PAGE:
For example, in the story of Abraham, we are told that Abraham had intercourse with Hagar (described), though God did not prescribe that Abraham to do it. In the case of Solomon, we are told that Solomon had 700 wives and 300 concubines (1Kings 11:3 described), yet God distinctly tells the Hebrews to not marry foreign wives (Exodus 34:16 prescribed). In fact, we are told that his downfall was that over time, Solomon’s wives distracted him into following their gods (1Kings 11:4 described).
Another important description/prescription can be seen in the Old Testament descriptions of polygamy, and the New Testament prescriptions that church elders and deacons must be a “one-woman man” (1Timothy 3:2, 12).
The author is correct in pointing out that the term fornication includes rape, adultery and prostitution and that most of the OT “fornication” passages refer to those definitions. However, the New Testament Greek word (from which we also get pornography) includes all sorts of sexual immorality, not excluding premarital sex. He also neglects to address another Greek word used in the New Testament to describe sexual sin: licentiousness. Between these two Greek words, pretty much all non-marital sexual activity is covered.
Finally, in a most offensive, presumptive comment, the author reveals his bias:
Many of the sexually repressive teachings that developed in the middle ages are still being followed today. These teachings are based on oppressive Christian traditions that have no biblical basis other than ignorance.
In contrast to the authors comments, the New Testament is very “un-oppressive” and has a great deal of descriptions and prescriptions painting women in a very positive light, as they are given new freedoms in the New Covenant (Galatians 3:28). Women are the first people to see the Empty Tomb (Luke 23:55). Women are very active in the early church. Acts 2:17-19 — quoting Joel 2 — even says that with the Holy Spirit’s anointing, women would prophesy). Also, Romans 16 mentions the deaconess, Phoebe (Romans 16:1) and the apostle, Junia (a legitimate translation of Greek in Romans 16:7). Any “oppressive” Christian traditions do not find their foundation in the inspired, progressive Biblical revelation.
We often come to wrong conclusions because we ask the wrong questions. “Is premarital sex sinful?” is one of those wrong questions. If the Greek word for fornication means “sexual immorality”, we must ask, “Does premarital sex fall under the category of sexually immorality?” Corollary questions are, “What is sexually moral?” and “What is prescribed (not just described) in Scripture?”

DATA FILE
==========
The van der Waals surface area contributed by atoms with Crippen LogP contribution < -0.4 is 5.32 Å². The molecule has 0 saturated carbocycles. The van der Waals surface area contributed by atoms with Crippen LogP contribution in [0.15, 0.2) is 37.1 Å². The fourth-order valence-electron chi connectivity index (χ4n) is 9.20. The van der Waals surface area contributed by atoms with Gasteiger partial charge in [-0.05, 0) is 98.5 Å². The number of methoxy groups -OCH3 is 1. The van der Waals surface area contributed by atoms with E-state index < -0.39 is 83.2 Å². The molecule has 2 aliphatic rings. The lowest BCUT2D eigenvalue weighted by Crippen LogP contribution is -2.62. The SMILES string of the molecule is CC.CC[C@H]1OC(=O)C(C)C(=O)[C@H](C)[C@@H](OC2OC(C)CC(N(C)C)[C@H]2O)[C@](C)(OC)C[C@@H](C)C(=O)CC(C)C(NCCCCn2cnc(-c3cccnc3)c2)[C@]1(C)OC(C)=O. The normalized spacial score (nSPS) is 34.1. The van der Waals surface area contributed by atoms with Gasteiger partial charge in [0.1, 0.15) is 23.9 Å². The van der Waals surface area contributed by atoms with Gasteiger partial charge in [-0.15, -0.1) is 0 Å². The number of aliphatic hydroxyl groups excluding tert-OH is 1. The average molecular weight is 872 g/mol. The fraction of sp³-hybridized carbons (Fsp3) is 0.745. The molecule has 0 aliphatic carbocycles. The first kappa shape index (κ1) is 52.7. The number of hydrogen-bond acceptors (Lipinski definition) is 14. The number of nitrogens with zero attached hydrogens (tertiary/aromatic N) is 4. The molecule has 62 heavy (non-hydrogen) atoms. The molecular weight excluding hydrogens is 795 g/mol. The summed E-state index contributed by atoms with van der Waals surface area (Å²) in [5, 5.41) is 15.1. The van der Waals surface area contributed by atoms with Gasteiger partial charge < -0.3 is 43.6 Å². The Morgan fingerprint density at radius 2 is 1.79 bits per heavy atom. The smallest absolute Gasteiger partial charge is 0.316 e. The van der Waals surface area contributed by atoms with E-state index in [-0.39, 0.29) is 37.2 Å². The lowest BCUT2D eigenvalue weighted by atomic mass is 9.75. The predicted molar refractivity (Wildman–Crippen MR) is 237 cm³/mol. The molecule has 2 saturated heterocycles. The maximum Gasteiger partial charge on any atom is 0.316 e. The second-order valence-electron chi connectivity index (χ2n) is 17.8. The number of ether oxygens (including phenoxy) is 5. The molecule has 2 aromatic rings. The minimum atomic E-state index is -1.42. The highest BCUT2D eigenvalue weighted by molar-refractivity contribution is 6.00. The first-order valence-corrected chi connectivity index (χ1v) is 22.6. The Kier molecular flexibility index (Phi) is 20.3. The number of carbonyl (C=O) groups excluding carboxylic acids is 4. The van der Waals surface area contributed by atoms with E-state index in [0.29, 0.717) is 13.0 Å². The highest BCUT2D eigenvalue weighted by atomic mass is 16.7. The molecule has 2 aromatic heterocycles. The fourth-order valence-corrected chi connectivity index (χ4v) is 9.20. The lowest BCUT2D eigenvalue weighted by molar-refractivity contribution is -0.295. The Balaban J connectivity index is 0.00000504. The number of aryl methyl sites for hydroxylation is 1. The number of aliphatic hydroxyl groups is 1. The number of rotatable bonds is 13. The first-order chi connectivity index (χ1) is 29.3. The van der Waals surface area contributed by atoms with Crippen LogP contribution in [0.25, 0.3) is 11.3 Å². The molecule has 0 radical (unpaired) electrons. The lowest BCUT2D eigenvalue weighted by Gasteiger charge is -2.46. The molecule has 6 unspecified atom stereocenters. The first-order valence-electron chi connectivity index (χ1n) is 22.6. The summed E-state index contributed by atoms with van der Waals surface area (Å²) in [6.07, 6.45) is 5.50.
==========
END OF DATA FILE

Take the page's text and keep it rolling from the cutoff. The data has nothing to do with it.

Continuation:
The foundational question we should ask is, “Biblically speaking, what is the purpose of sex?” I think it’s safe to say that the first Biblical purpose of sex is procreation Genesis 1:22), though it is not limited to just procreation. Paul says that sexual oneness is a mysterious model of Jesus and the church. (Ephesians 5:31-32) Thus, Paul’s prescription for Believers seeking to obediently follow Christ by the leading of the Holy Spirit is: Celibacy outside of marriage and fidelity in marriage. (Galatians 5:16–17)
Paul acknowledges that we have sexual desires, but says that there is a proper context for expressing those desires. “Because of the temptation to sexual immorality, each man should have his own wife and each woman her own husband.” (1 Corinthians 7:2 ESV) Note that Paul prescribes a one-man, one-woman marriage union.
In relation to the paragraph above, the right question is, “What is right about premarital sex?” Does premarital sex model the mysterious union between Jesus and the church? It does not. God’s prescription of the “Law of Love” does not negate the law of God’s righteousness. Biblically based sexual expression is within the confines of God’s righteousness. And God prescribes it as “very good”. (Genesis 1:31, 2:24) Paul goes on to say that married couples should regularly engage in this pleasurable activity. (1 Corinthians 7:5)
So to answer the question, “Is premarital sex sinful?” the Biblical answer is, “Yes. Sexual activity outside the confines of marriage is sin.”
1. πορνεία [porneia /por·ni·ah/] n f. From 4203; TDNT 6:579; TDNTA 918; GK 4518; 26 occurrences; AV translates as “fornication” 26 times. 1 illicit sexual intercourse. 1A adultery, fornication, homosexuality, lesbianism, intercourse with animals etc. 1B sexual intercourse with close relatives; Lev. 18. 1C sexual intercourse with a divorced man or woman; Mk. 10:11,12. (Strong, James. Enhanced Strong’s Lexicon 2001 : n. pag. Print.)
2. Later Judaism shows how the use of porneía broadens out to include not only fornication or adultery but incest, sodomy, unlawful marriage, and sexual intercourse in general. (Kittel, Gerhard, Gerhard Friedrich, and Geoffrey William Bromiley. Theological Dictionary of the New Testament 1985 : 919. Print.)
3. πορνεύω [porneuo /porn·yoo·o/] v. From 4204; TDNT 6:579; TDNTA 918; GK 4519; Eight occurrences; AV translates as “commit fornication” seven times, and “commit” once. 1 to prostitute one’s body to the lust of another. 2 to give one’s self to unlawful sexual intercourse. 2A to commit fornication. (Strong, James. Enhanced Strong’s Lexicon 2001 : n. pag. Print.)
4. ἀσέλγεια (sensuality/licentiousness)
In some languages the equivalent of ‘licentious behavior’ would be ‘to live like a dog’ or ‘to act like a goat’ or ‘to be a rooster,’ in each instance pertaining to promiscuous sexual behavior. (Louw, Johannes P., and Eugene Albert Nida. Greek-English lexicon of the New Testament: Based on Semantic Domains 1996 : 770.)
New Testament Prescriptions Regarding “Fornication”
Now the works of the flesh are evident: sexual immorality, impurity, sensuality (Galatians 5:19 ESV)
For this is the will of God, your sanctification: that you abstain from sexual immorality (1 Thessalonians 4:3 ESV)
But because of the temptation to sexual immorality, each man should have his own wife and each woman her own husband. (1 Corinthians 7:2 ESV)